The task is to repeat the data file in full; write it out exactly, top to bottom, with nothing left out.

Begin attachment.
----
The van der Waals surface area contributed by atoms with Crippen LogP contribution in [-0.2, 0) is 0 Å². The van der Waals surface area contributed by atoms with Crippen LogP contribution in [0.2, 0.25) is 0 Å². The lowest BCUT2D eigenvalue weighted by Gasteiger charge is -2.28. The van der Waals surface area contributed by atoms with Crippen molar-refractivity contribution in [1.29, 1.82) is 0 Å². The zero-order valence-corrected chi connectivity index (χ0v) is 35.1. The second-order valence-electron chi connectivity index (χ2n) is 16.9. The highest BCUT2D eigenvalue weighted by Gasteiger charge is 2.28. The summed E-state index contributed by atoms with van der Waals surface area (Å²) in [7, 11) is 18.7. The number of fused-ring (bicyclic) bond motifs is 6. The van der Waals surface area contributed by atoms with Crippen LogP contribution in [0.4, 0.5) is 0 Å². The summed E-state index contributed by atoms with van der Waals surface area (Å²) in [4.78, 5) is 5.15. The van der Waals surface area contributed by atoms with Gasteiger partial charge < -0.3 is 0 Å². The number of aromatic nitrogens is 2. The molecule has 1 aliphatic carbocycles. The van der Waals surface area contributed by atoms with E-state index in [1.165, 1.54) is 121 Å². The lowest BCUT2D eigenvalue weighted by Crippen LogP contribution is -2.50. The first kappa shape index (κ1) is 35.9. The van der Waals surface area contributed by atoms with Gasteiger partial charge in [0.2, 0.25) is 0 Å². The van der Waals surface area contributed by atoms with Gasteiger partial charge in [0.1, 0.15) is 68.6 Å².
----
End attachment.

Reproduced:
The van der Waals surface area contributed by atoms with Crippen LogP contribution in [-0.2, 0) is 0 Å². The van der Waals surface area contributed by atoms with Crippen LogP contribution in [0.2, 0.25) is 0 Å². The lowest BCUT2D eigenvalue weighted by Gasteiger charge is -2.28. The van der Waals surface area contributed by atoms with Crippen molar-refractivity contribution in [1.29, 1.82) is 0 Å². The zero-order valence-corrected chi connectivity index (χ0v) is 35.1. The second-order valence-electron chi connectivity index (χ2n) is 16.9. The highest BCUT2D eigenvalue weighted by Gasteiger charge is 2.28. The summed E-state index contributed by atoms with van der Waals surface area (Å²) in [7, 11) is 18.7. The number of fused-ring (bicyclic) bond motifs is 6. The van der Waals surface area contributed by atoms with Crippen LogP contribution in [0.4, 0.5) is 0 Å². The summed E-state index contributed by atoms with van der Waals surface area (Å²) in [4.78, 5) is 5.15. The van der Waals surface area contributed by atoms with Gasteiger partial charge < -0.3 is 0 Å². The number of aromatic nitrogens is 2. The molecule has 1 aliphatic carbocycles. The van der Waals surface area contributed by atoms with E-state index in [1.165, 1.54) is 121 Å². The lowest BCUT2D eigenvalue weighted by Crippen LogP contribution is -2.50. The first kappa shape index (κ1) is 35.9. The van der Waals surface area contributed by atoms with Gasteiger partial charge in [0.2, 0.25) is 0 Å². The van der Waals surface area contributed by atoms with Gasteiger partial charge in [0.1, 0.15) is 68.6 Å².